Beirut is the capital and largest city of Lebanon, with a population ranging from 1 million to more than 2 million . Located on a peninsula at the midpoint of Lebanon's Mediterranean coastline, it serves as the country's largest and main seaport, and also forms the Beirut Metropolitan...

, and the villages near Mount Lebanon
Mount Lebanon
Mount Lebanon , as a geographic designation, is a Lebanese mountain range, averaging above 2,200 meters in height and receiving a substantial amount of precipitation, including snow, which averages around four meters deep. It extends across the whole country along about , parallel to the...

, Deir al Qamar, Barouk
Barouk
Barouk is a village in the Chouf District of Lebanon . Historically, the village is known for being the "land of good", because of its fountain . The poet Rachid Nakhleh, the writer of the national hymn , was born in Barouk...

, Bechamoun
Bechamoun
Bchamoun is a village in Aley District in the Mount Lebanon Governorate of Lebanon. It has an elevation between 40m and 580m above sea level, 12km from airport and Beirut . Bchamoun main population was 5000, but now it exceeds 15000...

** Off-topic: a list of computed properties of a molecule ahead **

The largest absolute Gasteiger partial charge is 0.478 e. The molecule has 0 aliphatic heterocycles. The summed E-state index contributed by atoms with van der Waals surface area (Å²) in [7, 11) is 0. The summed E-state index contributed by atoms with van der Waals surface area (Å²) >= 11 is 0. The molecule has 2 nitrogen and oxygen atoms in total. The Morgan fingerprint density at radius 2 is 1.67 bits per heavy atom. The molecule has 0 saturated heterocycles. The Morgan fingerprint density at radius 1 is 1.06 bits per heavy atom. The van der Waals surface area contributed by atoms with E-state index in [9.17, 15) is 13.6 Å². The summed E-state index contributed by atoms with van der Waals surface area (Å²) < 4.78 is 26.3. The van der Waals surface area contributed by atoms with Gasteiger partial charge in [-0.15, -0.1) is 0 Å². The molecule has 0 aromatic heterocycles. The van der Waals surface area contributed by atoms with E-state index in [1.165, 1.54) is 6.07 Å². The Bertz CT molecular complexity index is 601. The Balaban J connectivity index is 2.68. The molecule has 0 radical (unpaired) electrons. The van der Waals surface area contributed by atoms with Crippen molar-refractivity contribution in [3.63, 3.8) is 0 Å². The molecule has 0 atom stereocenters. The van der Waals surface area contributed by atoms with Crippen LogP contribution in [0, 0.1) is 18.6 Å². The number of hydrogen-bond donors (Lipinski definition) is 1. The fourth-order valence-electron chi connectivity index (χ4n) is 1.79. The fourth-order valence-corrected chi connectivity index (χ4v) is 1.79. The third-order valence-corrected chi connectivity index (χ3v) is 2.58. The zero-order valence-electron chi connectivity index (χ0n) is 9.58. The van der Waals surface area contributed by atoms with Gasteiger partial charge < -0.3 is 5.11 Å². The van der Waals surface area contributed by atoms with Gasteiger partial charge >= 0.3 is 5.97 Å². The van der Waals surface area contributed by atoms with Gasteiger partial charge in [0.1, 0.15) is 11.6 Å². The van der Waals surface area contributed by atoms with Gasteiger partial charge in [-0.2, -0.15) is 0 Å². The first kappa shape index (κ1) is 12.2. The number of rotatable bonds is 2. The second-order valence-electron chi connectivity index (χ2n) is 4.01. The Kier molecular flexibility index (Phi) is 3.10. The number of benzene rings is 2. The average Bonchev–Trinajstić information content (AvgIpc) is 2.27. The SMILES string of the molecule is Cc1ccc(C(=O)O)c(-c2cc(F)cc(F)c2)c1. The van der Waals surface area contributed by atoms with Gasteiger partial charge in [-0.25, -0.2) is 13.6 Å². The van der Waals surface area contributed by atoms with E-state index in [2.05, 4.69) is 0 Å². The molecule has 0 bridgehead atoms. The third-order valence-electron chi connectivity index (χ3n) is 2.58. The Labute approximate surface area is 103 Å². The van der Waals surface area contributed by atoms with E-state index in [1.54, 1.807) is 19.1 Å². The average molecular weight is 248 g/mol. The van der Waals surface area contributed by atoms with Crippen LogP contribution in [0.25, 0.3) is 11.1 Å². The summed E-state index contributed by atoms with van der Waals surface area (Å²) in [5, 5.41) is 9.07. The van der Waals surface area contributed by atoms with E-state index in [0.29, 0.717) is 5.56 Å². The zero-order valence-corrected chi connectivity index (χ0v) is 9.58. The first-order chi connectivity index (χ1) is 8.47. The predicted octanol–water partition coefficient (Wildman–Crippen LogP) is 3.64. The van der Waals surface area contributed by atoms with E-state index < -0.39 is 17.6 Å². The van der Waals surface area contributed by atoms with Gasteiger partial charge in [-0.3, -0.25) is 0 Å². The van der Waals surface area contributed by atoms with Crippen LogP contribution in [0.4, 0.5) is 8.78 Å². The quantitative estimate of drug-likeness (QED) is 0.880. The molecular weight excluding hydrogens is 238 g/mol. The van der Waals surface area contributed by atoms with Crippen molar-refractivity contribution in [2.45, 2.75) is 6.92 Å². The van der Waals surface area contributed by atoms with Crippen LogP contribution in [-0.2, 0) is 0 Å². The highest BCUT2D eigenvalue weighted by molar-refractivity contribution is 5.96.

, and Hasbaya
Hasbaya
Hasbeya or Hasbeiya is a town in Lebanon, situated about 36 miles to the west of Damascus, at the foot of Mount Hermon, overlooking a deep amphitheatre from which a brook flows to the Hasbani. In 1911, the population was about 5000....

. While the French mandate saw a general improvement in conditions for Jews, the Vichy regime placed restrictions on them. The Jewish community actively supported Lebanese independence after World War II and had mixed attitudes toward Zionism.